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The Cerebellum: A Therapeutic Target in Treating Speech and Language Disorders

  • Maria LeggioEmail author
  • Giusy Olivito
  • Michela Lupo
  • Silvia Clausi
Chapter
Part of the Contemporary Clinical Neuroscience book series (CCNE)

Abstract

Approaches to thinking about the cerebellum have historically been overshadowed by the view that it is a structure mainly involved in the regulation and coordination of motor control. During the past decades, neuroanatomical, neuroimaging, and clinical studies have substantially modified this traditional view and provided new insights and a body of evidence for cerebellar involvement in a wide range of nonmotor processes, such as cognitive, affective, and social processes. Within the broad range of functions in which the cerebellum is involved, several clinical studies have shown the occurrence of different types of speech and language impairments subsequent to cerebellar damage. In the first part of the present chapter, we briefly summarize the motor and nonmotor language impairments that have been reported after cerebellar damage in adults and the associated cerebello-cerebral network alterations. Starting from these clinical and neuroimaging data about the “linguistic cerebellum,” in the second part of the chapter, we provide an overview of the studies that used noninvasive transcranial neuromodulation techniques to further investigate the cerebellar role in speech and language domains. Furthermore, we show the current state of the art and translational potential of the use of cerebellar neuromodulation to improve speech and language functions after cortical and subcortical damage.

Keywords

Cerebellum Speech Language Neuromodulation treatment TMS tDCS MRI 

Abbreviations

ASD

Autism spectrum disorders

BOLD

Blood oxygen level dependent

CBI

Cerebellar brain inhibition

cTBS

Continuous theta-burst stimulation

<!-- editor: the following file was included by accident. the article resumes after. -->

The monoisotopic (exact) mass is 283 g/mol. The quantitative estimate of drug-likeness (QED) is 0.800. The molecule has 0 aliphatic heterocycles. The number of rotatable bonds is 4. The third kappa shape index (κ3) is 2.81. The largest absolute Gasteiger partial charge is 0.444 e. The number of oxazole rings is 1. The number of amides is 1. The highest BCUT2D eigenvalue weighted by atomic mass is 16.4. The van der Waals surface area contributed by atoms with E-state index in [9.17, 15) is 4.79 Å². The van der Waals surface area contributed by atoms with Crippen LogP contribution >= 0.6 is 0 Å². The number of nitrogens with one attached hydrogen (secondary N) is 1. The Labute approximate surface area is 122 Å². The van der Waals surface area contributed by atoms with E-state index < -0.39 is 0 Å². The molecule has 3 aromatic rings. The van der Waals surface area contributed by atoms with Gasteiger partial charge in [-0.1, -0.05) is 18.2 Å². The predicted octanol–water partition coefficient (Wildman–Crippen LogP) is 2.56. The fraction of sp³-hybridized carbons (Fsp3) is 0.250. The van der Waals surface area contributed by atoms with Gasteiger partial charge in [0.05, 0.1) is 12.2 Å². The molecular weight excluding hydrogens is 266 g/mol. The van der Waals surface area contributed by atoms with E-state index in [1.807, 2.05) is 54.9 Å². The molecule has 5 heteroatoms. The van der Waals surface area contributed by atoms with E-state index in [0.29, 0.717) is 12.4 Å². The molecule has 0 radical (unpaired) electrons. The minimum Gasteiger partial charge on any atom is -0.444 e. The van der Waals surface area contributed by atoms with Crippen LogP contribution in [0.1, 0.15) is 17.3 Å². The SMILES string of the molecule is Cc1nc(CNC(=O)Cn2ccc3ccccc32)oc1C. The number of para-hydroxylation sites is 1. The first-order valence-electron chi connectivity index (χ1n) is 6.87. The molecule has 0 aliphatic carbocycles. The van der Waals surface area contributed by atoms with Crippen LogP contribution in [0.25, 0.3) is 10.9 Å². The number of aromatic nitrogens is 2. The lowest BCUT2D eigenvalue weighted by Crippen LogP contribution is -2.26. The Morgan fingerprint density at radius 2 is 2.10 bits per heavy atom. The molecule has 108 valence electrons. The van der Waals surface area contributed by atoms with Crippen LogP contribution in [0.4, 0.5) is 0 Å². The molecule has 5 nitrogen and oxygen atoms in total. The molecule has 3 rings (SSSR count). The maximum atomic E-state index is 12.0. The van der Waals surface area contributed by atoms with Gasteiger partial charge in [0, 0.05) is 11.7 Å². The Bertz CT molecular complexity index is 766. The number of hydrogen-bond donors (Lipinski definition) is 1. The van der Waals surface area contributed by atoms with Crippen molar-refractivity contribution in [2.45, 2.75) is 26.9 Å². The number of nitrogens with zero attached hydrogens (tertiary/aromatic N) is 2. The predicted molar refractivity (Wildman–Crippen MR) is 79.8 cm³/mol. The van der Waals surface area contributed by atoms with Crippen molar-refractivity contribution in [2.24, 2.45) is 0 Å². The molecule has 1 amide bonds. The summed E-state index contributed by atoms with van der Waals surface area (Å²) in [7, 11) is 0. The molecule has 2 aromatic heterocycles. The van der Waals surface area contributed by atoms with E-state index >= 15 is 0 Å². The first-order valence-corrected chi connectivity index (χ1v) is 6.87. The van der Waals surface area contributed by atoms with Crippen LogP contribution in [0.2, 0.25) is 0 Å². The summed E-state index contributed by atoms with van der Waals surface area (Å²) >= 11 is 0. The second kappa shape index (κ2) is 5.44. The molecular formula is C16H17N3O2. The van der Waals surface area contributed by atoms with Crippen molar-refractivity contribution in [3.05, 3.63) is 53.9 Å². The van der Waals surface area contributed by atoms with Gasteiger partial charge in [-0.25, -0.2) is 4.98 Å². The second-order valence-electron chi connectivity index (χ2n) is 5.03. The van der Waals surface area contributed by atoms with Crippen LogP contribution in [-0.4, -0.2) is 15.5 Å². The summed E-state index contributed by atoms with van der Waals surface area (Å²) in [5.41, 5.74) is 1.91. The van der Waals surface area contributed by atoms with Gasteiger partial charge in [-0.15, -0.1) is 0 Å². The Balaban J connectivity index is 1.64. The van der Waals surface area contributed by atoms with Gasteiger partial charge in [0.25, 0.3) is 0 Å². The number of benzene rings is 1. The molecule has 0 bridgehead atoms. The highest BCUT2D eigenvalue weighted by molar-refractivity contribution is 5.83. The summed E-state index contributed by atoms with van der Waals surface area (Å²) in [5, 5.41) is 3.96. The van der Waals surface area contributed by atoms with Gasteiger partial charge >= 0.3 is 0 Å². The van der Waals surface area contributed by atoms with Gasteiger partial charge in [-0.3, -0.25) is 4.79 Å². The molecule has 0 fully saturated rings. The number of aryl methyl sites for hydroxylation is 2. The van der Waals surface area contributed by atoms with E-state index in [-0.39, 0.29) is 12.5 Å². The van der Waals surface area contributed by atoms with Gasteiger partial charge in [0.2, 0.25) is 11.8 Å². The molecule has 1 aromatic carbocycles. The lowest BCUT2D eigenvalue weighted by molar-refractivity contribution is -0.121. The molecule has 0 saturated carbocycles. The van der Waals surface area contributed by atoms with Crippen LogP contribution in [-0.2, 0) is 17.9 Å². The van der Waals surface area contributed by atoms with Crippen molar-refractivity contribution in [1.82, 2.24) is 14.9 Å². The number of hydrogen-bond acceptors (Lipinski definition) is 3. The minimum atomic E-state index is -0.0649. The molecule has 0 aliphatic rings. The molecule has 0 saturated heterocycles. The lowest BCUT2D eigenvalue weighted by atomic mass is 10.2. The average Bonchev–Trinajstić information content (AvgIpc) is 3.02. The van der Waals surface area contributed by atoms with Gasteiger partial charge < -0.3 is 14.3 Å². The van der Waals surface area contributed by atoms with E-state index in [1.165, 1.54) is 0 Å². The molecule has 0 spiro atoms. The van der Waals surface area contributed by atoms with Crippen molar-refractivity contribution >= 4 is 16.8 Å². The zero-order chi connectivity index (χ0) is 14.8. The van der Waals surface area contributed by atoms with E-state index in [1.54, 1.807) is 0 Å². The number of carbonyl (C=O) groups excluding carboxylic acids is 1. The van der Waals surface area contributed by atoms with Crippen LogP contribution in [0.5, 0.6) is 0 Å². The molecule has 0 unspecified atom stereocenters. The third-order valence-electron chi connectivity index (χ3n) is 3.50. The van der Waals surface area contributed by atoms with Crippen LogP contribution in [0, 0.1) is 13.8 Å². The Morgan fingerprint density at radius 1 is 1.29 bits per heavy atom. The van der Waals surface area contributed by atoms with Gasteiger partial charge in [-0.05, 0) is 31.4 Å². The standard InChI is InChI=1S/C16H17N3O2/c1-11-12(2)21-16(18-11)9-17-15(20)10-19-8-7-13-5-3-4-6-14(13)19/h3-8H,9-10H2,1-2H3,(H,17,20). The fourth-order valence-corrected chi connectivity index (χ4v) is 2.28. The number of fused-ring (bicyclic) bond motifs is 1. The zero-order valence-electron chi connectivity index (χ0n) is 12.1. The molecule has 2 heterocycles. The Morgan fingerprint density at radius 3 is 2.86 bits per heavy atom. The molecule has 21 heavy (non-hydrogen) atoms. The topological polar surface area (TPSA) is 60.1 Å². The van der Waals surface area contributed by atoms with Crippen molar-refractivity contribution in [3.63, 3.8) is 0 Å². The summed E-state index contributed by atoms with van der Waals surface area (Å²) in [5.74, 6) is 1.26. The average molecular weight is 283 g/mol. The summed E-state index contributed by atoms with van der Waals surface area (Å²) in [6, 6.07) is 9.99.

DTI

Diffusion tensor imaging

FC

Functional connectivity

GM

Gray matter

iTBS

Intermittent theta-burst stimulation

MEPs

Motor-evoked potentials

PASAT

Paced auditory serial addition task

PASST

Paced auditory serial subtraction task

PSP

Progressive supranuclear palsy

rs-fMRI

Resting-state functional magnetic resonance imaging

rTMS

Repetitive transcranial magnetic stimulation

SCA

Spinocerebellar ataxia

TBS

Theta-burst stimulation

tDCS

Transcranial direct current stimulation

TMS

Transcranial magnetic stimulation

VWM

Verbal working memory

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Further Reading

  1. Marangolo, P., Fiori, V., Caltagirone, C., et al. (2018). Transcranial cerebellar direct current stimulation enhances verb generation but not verb naming in poststroke aphasia. Journal of Cognitive Neuroscience, 30(2), 188–199.  https://doi.org/10.1162/jocn_a_01201CrossRefPubMedGoogle Scholar
  2. Turkeltaub, P. E., Swears, M. K., D'Mello, A. M., & Stoodley, C. J. (2016). Cerebellar tDCS as a novel treatment for aphasia? Evidence from behavioral and resting-state functional connectivity data in healthy adults. Restorative Neurology and Neuroscience, 34(4), 491–505.  https://doi.org/10.3233/RNN-150633CrossRefPubMedPubMedCentralGoogle Scholar
  3. van Dun, K., Mitoma, H., & Mario Manto, M. (2018). Cerebellar cortex as a therapeutic target for neurostimulation. Cerebellum, 17, 777–787.  https://doi.org/10.1007/s12311-018-0976-8CrossRefPubMedGoogle Scholar

Copyright information

© Springer Nature Switzerland AG 2020

Authors and Affiliations

  • Maria Leggio
    • 1
    • 2
    Email author
  • Giusy Olivito
    • 1
    • 2
  • Michela Lupo
    • 2
  • Silvia Clausi
    • 2
  1. 1.Department of PsychologySapienza University of RomeRomeItaly
  2. 2.Ataxia LaboratoryIRCCS Fondazione Santa LuciaRomeItaly

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